ATLANTA —The Angels’ 7-2 loss to the Atlanta Braves on Saturday night was a dramatic contrast between one team that executed and one team that didn’t.
In the first two innings, before the game got away, the Angels failed at critical moments on defense and at the plate.
“To be competitive against teams like that, you can’t let them off the hook,” Angels manager Phil Nevin said. “You’ve got to make the plays you’re supposed to. When guys are out there, you’ve got to get them in. We’re seeing what that’s like. Teams like that capitalize on them and put them away. That’s why they’re the defending world champs, and we’re learning a lot this series.”
The first critical moment was in the bottom of the first inning. Angels left-hander Patrick Sandoval had allowed hits to three of the first four batters he faced, but he was seemingly going to get out of the inning with only one run on the board when Travis d’Arnaud hit a tailor-made double play grounder to third baseman Jonathan Villar.
Villar didn’t get the ball out his glove cleanly, and then his throw to second baseman Michael Stefanic was slightly off line. Stefanic stretched to get the ball, and then he also couldn’t make the transfer in time to even get off a throw. A run scored on the play. That misplay by Villar was in addition to errors he made in the fourth and fifth innings.
A few minutes later the Angels started the top of the second with a leadoff double by Jared Walsh. He got to third on a ground ball, but then Dillon Thomas struck out when simply putting the ball in play could have cut the deficit to 2-1. Kurt Suzuki followed with another strikeout.
After that, the game got ugly.
Sandoval gave up five runs in three innings, and the Angels’ offense could muster littler more than a Shohei Ohtani homer — his 20th of the season.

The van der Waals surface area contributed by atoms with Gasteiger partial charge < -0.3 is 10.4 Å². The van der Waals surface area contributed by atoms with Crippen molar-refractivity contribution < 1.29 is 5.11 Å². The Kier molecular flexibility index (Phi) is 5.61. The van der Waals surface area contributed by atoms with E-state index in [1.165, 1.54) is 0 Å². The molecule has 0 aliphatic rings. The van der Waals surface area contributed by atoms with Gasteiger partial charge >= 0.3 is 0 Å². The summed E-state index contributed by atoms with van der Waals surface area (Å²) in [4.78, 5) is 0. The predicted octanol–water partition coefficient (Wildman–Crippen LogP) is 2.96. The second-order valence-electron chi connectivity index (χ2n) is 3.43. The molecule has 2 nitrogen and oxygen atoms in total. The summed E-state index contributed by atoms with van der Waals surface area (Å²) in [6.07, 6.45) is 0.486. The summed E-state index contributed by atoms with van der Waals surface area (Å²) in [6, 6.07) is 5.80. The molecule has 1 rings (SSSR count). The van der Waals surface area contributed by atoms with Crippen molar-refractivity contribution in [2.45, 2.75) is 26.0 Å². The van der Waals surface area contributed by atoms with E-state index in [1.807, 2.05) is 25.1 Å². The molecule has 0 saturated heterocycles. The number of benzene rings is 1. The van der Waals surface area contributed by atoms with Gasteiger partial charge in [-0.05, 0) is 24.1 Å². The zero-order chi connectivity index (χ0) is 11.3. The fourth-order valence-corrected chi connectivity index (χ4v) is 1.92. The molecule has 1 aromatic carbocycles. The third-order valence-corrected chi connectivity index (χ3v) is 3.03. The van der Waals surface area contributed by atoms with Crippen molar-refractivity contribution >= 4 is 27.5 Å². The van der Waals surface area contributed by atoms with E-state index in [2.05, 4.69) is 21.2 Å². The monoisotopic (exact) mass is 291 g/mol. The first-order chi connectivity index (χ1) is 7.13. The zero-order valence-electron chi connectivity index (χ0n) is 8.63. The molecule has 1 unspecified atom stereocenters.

Just after Ohtani’s solo shot cleared the fence in the top of the fifth, bringing the Angels within 7-2, Nevin was ejected for arguing about something that had happened in the previous inning. Austin Warren believed he had struck out Austin Riley to end the inning, but first base umpire John Bacon ruled that Riley didn’t swing. Riley hit a two-run homer on the next pitch.
“When things are rough like this, little things get to you,” Nevin said. “Austin pitched his butt off and he was out of that inning, in my opinion. That changes it.”
Instead, the Angels were hopelessly out of the game already, having been buried in a five-run hole because of a rough three innings for Sandoval.
“They hit the mistakes hard and they were also putting balls in play that I was executing,” Sandoval said. “I feel like I was ahead a pretty good amount this outing. They were still putting the bat on the ball and making it tough.”
Sandoval needed 80 pitches to get through three innings.
“With Sandy we’ve talked about finishing off hitters a little quicker,” Nevin said. “He’s going to rely on a lot of contact, soft contact, and and for the defense to play well behind him. We haven’t been that good behind him lately.”
The defense did help him avoid an even worse third inning, though. Sandoval gave up four more singles, accounting for three runs. Right fielder Dillon Thomas made a diving catch in right for the second out. Left fielder Taylor Ward threw out Orlando Arcia trying to go to third for the final out.
One of the positives on the night for the Angels was the performance of Walsh, who doubled twice and singled. Walsh also doubled in his final at-bat on Friday night. A Georgia native playing his first big league games in Atlanta, Walsh came into the series in a 3-for-40 slump.
“He was aggressive,” Nevin said. “That’s one thing that’s been discussed with him. There’s a lot of mechanical things going on and you’re trying to fix things, but at the end of the day, you’ve got to go up and you’ve got to be aggressive at balls in the zone. I thought he swung the bat really well today.”